How seven youth-led organizations are using micro grants to make big impact

TakingITGlobal’s #RisingYouth grants are making a wave for youth seeking to make a change in their communities

Why It Matters

For grassroots youth groups, the process of applying to grants is tedious and often inaccessible. Making small, low-barrier and accessible grants is vital to encourage youth leadership and get community-based projects off the ground.

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This story is in partnership with TakingITGlobal. See our editorial ethics and standards here.

Youth in Canada are pushing for a future they want; one with fewer climate disasters, with decolonized communities, and an equitable world for everyone. And they have ideas about what to do. 

But they need support. 

#RisingYouth is a program led by TakingITGlobal – a platform that connects and empowers youth to learn, engage and act on local and global issues – that over the last five years, provided thousands of micro grants for young people between the ages of 15-30 who have creative ideas for urgent and important causes like anti-racism, queer rights, and climate action across Canada. 

Through these micro grants of $250, $750, and $1,500, the project supports local, youth-led initiatives that often don’t have access to larger grants and funding opportunities.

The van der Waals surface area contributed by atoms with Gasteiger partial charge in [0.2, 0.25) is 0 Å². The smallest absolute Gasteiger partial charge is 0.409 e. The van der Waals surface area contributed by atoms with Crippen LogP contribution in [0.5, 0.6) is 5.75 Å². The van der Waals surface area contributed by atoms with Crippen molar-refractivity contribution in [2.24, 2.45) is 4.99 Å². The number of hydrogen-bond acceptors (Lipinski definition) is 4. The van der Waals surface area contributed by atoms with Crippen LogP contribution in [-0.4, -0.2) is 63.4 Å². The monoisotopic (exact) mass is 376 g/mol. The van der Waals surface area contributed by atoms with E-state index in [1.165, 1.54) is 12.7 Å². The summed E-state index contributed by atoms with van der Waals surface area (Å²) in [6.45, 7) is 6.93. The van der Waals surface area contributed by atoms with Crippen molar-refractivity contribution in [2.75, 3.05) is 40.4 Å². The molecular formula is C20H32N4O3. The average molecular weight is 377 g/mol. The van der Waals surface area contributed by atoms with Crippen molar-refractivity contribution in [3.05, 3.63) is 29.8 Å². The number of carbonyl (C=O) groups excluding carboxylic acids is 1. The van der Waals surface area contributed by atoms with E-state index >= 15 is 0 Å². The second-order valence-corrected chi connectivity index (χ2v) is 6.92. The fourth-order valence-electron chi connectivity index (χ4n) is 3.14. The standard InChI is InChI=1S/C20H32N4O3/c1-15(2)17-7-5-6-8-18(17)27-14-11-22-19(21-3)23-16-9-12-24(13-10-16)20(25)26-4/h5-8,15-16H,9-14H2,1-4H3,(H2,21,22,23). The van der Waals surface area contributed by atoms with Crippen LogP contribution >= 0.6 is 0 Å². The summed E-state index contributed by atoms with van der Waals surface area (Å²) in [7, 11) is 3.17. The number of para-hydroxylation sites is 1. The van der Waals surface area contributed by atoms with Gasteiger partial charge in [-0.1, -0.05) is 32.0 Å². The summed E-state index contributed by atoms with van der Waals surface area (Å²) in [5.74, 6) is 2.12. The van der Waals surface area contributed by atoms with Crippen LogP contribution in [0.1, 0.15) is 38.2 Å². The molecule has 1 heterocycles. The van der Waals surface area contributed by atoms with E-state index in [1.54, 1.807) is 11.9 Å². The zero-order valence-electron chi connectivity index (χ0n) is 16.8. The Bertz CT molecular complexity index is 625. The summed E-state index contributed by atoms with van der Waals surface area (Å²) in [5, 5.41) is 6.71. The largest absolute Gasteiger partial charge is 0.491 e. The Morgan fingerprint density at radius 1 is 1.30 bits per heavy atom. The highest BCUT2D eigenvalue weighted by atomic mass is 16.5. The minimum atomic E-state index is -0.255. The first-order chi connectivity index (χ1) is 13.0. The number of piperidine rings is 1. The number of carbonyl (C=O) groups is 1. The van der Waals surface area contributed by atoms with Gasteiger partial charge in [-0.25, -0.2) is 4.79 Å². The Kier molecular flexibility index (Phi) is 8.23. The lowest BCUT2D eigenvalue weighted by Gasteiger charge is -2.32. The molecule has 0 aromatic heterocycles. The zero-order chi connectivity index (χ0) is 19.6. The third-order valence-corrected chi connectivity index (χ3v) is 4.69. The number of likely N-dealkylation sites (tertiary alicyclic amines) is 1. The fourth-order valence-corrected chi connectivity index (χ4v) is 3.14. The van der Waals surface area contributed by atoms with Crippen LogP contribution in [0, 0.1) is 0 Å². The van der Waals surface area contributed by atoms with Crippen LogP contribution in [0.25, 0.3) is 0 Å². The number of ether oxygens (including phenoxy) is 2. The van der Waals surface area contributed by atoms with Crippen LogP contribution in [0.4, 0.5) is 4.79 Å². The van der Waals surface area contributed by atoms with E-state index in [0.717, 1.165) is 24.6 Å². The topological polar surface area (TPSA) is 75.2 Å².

The youth projects funded collectively covered all 17 SDGs, including good health and well-being, quality education, sustainable cities and communities, zero hunger, and reduced inequalities. Even with these five SDG’s along, the #RisingYouth project successfully distributed $7.8 million amongst 7,014 youth-led community service projects.

Future of Good has highlighted seven projects from #RisingYouth’s recent Community Impact Publication on these projects across the country to platform the innovative projects led by youth from across Canada. 

The Ballantyne Project: Raising awareness on life on a reserve

Dwight Ballantyne grew up in a northern Saskatchewan reserve called Montreal Lake Cree Nation until he was 21, but realized many Canadians had little to no knowledge about the experience of living on reserve. Wanting to raise awareness about his own experience and the unique challenges that many Indigenous people face in remote communities, he founded the Ballantyne Project in 2019. 

“My story seemed insignificant to me, but once I started to share it, I realized that I can use my voice to start to build a bridge between youth and young adults living in remote reserves and youth and young adults in more urban settings,” says Ballantyne. 

The youth-led organization produced a video on residential school survivors and their descendants, which was distributed to educators in many provinces. They also launched a campaign called #WeSeeYou to start a conversation about youth growing up on reserves.